THE Sandiganbayan Third Division began the trial of former Senate President
on Tuesday, February 19, for the plunder and graft case against him due to his alleged involvement in the pork barrel scam.
The case was filed more than four years ago but Enrile failed to appear at most of the recent hearings because he has been campaigning for yet another Senate seat.
“It is my right to attend the hearing or not attend the hearing. I leave it to my lawyers to handle it,” Enrile said in a report by the Philippine Daily Inquirer.
The senatorial candidate continuously asserted his innocence in the whole pork barrel fiasco. In an interview with CNN Philippines chief correspondent Pia Hontiveros, Enrile confidently eyed a not-guilty verdict for the said charges.
“The burden of proof is on the government because of the fact that I am presumed innocent. Precisely that’s my theory, that if I’m perceived innocent by the Constitution, why detain me? Deprive me of freedom? I would like to see the end of it,” Enrile said.
The 95-year-old senator faces a plunder charge and 15 counts of graft when he was accused of diverting his pork barrel to bogus non-government organizations (NGOs) in exchange for kickbacks.
“I do not want to discuss my case, but all I can say is the government will be lucky if they present any credible evidence,” Enrile said at the forum in Annabel’s Restaurant, Quezon City on Saturday, February 16.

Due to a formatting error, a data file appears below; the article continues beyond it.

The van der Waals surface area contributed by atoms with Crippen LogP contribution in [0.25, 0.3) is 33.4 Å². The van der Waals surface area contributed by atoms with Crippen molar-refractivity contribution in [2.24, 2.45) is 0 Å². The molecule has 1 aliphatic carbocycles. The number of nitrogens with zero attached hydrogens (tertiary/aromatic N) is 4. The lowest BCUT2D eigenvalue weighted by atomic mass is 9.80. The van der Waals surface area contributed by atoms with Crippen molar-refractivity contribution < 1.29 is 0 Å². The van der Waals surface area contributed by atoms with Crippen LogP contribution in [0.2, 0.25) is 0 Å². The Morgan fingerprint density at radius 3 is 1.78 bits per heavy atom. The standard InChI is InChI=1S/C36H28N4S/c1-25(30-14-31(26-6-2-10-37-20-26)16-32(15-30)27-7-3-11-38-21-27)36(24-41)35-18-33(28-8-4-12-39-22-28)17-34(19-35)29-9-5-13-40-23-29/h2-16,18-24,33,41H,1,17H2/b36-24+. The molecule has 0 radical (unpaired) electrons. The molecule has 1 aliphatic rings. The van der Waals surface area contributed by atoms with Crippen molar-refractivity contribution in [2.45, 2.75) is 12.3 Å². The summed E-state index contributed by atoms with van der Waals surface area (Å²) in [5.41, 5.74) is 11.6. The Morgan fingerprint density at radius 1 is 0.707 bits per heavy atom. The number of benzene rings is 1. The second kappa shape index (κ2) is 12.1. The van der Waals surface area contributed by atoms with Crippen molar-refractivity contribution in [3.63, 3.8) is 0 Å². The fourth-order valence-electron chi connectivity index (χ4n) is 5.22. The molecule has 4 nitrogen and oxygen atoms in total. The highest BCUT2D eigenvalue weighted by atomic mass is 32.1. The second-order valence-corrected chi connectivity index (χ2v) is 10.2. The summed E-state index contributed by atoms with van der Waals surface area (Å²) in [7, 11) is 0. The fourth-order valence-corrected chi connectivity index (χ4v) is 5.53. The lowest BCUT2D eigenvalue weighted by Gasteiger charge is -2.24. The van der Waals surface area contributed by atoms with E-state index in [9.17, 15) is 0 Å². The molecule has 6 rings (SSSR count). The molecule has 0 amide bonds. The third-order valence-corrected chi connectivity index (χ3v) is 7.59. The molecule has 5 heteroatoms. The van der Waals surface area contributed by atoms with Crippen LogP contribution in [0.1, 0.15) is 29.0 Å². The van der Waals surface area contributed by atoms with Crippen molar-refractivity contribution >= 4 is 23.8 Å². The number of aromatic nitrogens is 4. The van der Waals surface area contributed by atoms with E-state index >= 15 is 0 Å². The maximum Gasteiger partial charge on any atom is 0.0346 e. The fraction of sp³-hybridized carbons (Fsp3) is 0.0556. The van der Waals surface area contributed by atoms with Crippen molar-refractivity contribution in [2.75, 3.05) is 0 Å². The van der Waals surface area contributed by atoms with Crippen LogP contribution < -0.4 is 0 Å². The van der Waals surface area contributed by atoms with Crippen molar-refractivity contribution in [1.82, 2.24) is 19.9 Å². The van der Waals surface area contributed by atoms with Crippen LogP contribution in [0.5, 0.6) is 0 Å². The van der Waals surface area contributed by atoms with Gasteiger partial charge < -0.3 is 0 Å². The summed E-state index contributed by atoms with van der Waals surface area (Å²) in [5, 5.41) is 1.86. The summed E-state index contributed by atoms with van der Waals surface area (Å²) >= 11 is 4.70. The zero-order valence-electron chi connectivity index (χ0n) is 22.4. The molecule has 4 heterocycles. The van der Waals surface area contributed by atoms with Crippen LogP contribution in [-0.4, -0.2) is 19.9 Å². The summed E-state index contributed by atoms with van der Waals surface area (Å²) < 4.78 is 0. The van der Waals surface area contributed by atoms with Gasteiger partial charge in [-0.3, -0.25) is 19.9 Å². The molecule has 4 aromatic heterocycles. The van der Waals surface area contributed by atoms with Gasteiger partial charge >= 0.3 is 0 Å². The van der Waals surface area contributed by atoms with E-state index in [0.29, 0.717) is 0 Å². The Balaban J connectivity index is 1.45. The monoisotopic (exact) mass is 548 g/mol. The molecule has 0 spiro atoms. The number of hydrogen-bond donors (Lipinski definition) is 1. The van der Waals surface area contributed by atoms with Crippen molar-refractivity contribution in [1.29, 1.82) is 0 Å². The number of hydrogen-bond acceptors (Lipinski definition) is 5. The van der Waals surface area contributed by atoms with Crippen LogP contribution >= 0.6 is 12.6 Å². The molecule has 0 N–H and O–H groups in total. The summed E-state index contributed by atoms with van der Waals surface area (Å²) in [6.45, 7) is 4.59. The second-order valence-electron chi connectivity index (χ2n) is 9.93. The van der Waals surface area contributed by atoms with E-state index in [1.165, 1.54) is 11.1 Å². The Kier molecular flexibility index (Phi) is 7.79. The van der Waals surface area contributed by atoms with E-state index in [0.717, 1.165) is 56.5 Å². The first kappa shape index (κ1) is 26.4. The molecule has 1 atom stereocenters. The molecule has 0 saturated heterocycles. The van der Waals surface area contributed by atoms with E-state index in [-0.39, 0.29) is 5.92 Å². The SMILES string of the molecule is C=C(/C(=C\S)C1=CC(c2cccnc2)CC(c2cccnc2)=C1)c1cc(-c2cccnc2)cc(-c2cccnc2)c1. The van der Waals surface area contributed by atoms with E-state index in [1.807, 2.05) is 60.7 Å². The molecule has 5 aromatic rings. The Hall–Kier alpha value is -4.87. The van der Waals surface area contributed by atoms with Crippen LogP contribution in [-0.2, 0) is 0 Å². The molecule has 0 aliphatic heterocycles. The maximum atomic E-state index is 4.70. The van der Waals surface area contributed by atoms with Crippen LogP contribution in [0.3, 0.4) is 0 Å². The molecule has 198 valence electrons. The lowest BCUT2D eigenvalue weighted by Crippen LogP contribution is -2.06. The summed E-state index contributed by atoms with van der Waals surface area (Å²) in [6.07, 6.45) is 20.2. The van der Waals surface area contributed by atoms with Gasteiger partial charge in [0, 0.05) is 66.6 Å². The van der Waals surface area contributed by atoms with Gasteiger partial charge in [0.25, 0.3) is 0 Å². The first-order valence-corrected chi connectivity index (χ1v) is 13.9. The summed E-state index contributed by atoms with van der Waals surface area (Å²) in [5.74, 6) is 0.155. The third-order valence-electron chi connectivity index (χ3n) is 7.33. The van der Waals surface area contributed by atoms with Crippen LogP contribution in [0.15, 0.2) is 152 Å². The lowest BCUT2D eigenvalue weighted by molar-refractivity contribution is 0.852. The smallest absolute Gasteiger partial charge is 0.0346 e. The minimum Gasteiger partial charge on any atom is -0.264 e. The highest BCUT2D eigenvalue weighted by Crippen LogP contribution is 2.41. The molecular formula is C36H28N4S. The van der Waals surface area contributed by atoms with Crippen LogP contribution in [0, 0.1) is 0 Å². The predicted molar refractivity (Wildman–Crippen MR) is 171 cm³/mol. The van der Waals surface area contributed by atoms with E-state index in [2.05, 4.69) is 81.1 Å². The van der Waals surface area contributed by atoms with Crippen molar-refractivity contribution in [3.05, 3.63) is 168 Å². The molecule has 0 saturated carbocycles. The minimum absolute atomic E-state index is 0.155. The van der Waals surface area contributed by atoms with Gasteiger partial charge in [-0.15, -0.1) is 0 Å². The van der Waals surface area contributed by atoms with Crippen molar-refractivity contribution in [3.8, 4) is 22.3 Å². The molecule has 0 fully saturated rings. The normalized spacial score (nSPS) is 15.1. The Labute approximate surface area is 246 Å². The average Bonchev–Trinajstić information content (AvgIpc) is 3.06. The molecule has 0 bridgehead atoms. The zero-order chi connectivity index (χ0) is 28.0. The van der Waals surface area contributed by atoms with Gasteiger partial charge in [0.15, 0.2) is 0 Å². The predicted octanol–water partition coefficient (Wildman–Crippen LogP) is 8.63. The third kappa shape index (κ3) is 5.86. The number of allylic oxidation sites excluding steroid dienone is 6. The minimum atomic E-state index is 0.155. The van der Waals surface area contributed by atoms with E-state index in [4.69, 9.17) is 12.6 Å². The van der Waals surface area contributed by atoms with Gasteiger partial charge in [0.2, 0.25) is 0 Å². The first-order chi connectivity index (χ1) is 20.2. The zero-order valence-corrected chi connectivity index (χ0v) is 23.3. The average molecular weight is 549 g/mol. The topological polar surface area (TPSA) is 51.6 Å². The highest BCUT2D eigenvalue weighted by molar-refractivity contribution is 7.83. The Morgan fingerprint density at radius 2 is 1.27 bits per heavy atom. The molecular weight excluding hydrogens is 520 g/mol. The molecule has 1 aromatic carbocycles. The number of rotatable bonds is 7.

Enrile’s first case was filed June 2014 together with the two “pork-tagged senators” Bong Revilla and Jinggoy Estrada. However, it was delayed on the grounds that the charges and allegations were deemed as vague.
The said charge was about the P172.83-million plunder case filed against him due to his alleged involvement with the pork barrel scam. He was accused of earning about P172.83 million in “commissions” from 2003 to 2010.
He was said to have collaborated and conspired with pork barrel mastermind Janet Lim Napoles, along with his former chief of staff — Jessica Lucila “Gigi” Reyes, and her driver-bodyguard John Raymund de Asis.
The former Senate president requested a bill of particulars or a more detailed charge sheet from the Ombudsman. However, the motion was only granted with finality by the Supreme Court in 2016.
Enrile then used the bill of particulars to file a motion seeking to dismiss his case, which the Sandiganbayan later dismissed. He was released on bail after the SC reversed a Sandiganbayan ruling that denied him of temporary liberty in 2015.
The senatorial candidate said that he would leave the legal concerns of his case among his lawyers should it impede his Senate bid for the May 2019 polls.